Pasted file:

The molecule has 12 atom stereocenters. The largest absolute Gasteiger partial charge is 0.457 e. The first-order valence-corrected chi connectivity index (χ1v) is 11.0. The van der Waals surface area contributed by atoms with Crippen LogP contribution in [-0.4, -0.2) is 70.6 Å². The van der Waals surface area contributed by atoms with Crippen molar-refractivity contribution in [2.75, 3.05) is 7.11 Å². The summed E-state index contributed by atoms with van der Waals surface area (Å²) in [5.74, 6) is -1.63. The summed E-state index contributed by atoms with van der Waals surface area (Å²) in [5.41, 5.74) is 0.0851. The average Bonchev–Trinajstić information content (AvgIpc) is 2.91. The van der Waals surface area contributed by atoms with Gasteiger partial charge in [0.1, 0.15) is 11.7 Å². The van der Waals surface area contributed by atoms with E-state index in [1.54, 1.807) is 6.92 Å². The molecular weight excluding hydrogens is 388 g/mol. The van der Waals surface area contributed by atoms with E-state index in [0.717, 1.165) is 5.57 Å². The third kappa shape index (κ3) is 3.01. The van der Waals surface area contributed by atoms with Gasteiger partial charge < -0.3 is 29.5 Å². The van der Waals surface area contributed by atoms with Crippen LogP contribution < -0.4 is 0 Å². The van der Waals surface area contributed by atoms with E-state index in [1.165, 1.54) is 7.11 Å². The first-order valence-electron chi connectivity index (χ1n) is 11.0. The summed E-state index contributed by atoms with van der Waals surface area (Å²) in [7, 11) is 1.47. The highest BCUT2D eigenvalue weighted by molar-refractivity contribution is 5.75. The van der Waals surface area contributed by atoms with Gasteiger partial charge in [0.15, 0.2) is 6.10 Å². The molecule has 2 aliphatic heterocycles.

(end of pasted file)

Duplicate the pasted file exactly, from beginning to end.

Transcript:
The molecule has 12 atom stereocenters. The largest absolute Gasteiger partial charge is 0.457 e. The first-order valence-corrected chi connectivity index (χ1v) is 11.0. The van der Waals surface area contributed by atoms with Crippen LogP contribution in [-0.4, -0.2) is 70.6 Å². The van der Waals surface area contributed by atoms with Crippen molar-refractivity contribution in [2.75, 3.05) is 7.11 Å². The summed E-state index contributed by atoms with van der Waals surface area (Å²) in [5.74, 6) is -1.63. The summed E-state index contributed by atoms with van der Waals surface area (Å²) in [5.41, 5.74) is 0.0851. The average Bonchev–Trinajstić information content (AvgIpc) is 2.91. The van der Waals surface area contributed by atoms with Gasteiger partial charge in [0.1, 0.15) is 11.7 Å². The van der Waals surface area contributed by atoms with E-state index in [1.54, 1.807) is 6.92 Å². The molecular weight excluding hydrogens is 388 g/mol. The van der Waals surface area contributed by atoms with E-state index in [0.717, 1.165) is 5.57 Å². The third kappa shape index (κ3) is 3.01. The van der Waals surface area contributed by atoms with Gasteiger partial charge < -0.3 is 29.5 Å². The van der Waals surface area contributed by atoms with Crippen LogP contribution < -0.4 is 0 Å². The van der Waals surface area contributed by atoms with E-state index in [1.165, 1.54) is 7.11 Å². The first-order valence-electron chi connectivity index (χ1n) is 11.0. The summed E-state index contributed by atoms with van der Waals surface area (Å²) in [7, 11) is 1.47. The highest BCUT2D eigenvalue weighted by molar-refractivity contribution is 5.75. The van der Waals surface area contributed by atoms with Gasteiger partial charge in [0.15, 0.2) is 6.10 Å². The molecule has 2 aliphatic heterocycles.